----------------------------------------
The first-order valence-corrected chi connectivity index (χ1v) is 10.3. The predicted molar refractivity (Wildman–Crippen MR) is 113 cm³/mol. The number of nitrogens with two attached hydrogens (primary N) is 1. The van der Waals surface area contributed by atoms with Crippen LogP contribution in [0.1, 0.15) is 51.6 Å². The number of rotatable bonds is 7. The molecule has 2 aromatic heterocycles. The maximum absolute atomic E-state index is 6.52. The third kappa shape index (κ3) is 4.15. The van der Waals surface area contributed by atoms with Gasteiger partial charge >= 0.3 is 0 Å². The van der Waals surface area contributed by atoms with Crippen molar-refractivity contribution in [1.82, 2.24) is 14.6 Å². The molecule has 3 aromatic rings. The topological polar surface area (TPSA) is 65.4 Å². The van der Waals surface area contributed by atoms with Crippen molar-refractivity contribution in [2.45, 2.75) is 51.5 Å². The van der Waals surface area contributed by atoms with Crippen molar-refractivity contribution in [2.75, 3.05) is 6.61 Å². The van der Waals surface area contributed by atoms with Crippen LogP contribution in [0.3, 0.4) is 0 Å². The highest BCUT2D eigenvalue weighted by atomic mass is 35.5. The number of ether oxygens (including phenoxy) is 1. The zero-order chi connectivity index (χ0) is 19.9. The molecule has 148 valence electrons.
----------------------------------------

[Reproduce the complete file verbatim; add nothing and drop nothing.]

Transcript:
The first-order valence-corrected chi connectivity index (χ1v) is 10.3. The predicted molar refractivity (Wildman–Crippen MR) is 113 cm³/mol. The number of nitrogens with two attached hydrogens (primary N) is 1. The van der Waals surface area contributed by atoms with Crippen LogP contribution in [0.1, 0.15) is 51.6 Å². The number of rotatable bonds is 7. The molecule has 2 aromatic heterocycles. The maximum absolute atomic E-state index is 6.52. The third kappa shape index (κ3) is 4.15. The van der Waals surface area contributed by atoms with Gasteiger partial charge >= 0.3 is 0 Å². The van der Waals surface area contributed by atoms with Crippen molar-refractivity contribution in [1.82, 2.24) is 14.6 Å². The molecule has 3 aromatic rings. The topological polar surface area (TPSA) is 65.4 Å². The van der Waals surface area contributed by atoms with Crippen molar-refractivity contribution in [2.45, 2.75) is 51.5 Å². The van der Waals surface area contributed by atoms with Crippen molar-refractivity contribution in [2.75, 3.05) is 6.61 Å². The van der Waals surface area contributed by atoms with Crippen LogP contribution in [0.3, 0.4) is 0 Å². The highest BCUT2D eigenvalue weighted by atomic mass is 35.5. The number of ether oxygens (including phenoxy) is 1. The zero-order chi connectivity index (χ0) is 19.9. The molecule has 148 valence electrons.